Professor Burkhard Goeschel: We have a common understanding that both the FIA and the GPMA are following the same route. As Max explained, Formula One should be focussed on the future areas the car industry must address. He also mentioned CO2 emissions for example which will be the biggest challenge for the car industry in the future.
So we have to take all these ideas and work out how to bring them into Formula One racing. Our understanding as a manufacturer is that F1 is the pinnacle of technology. If F1 for us as manufacturers is to make sense we have to show into which area technology should go to solve the problems of the future but also to have the fun of Formula One racing. Without question we will have that.
Max also said we are starting with energy recovery in 2009. And as everyone already knows the engines are losing two-thirds of the energy by heat and one of the ideas is how do we bring that back.
The first step is that bringing the energy back into the car is one of the most important recoveries, the second step is to do this without losing the energy of the first step. So not only the engine but also the drive train must be made very efficient. That is the outlook for the future.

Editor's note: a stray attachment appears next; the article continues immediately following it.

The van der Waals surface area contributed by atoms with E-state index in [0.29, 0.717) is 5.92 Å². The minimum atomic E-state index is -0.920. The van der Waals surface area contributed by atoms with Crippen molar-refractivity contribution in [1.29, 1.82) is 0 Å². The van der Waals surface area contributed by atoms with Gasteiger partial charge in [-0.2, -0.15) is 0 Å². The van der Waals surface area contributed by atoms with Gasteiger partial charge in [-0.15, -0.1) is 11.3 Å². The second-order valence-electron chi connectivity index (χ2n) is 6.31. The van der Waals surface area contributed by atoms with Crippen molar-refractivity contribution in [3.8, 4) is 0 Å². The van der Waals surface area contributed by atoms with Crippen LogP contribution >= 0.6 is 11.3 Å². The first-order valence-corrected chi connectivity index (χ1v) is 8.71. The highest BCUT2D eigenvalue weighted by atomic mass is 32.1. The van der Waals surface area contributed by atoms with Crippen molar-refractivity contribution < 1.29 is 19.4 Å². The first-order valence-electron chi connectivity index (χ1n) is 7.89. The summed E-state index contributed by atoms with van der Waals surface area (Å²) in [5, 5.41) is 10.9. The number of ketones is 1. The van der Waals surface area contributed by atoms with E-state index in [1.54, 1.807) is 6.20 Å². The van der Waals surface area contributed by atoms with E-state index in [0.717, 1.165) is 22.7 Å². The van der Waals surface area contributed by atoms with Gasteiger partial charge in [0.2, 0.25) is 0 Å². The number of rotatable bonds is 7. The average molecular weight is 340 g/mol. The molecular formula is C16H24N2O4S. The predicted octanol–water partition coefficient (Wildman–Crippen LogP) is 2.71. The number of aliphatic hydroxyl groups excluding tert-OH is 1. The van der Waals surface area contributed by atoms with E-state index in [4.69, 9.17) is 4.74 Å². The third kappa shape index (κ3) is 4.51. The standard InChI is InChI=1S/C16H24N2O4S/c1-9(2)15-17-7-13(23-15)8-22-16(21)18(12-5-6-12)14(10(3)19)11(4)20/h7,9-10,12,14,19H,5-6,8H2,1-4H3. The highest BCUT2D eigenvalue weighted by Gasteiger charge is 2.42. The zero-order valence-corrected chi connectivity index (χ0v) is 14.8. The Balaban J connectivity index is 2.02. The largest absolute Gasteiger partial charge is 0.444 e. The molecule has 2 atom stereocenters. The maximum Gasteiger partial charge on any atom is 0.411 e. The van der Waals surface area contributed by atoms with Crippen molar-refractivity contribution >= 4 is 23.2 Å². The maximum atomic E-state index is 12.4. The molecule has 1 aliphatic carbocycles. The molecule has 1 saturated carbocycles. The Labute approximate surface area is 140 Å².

What we are doing in the car industry, and you can see this at BMW, is that we are shifting over to turbo-charged engines with a high-point of efficiency. In the future we will have down-sized engines with turbo-chargers.
We have to look at all areas for reducing consumption but also keeping the dynamics of F1. It might sound like a contradiction but it is not. The targets of modern engineers is not just to say you can only recognise this area or that area but a modern engine has to cover both and if something seems to be not possible he has to find a solution to ensure that F1 is still dynamic, interesting, and emotional but it is following the modern ideas of technology.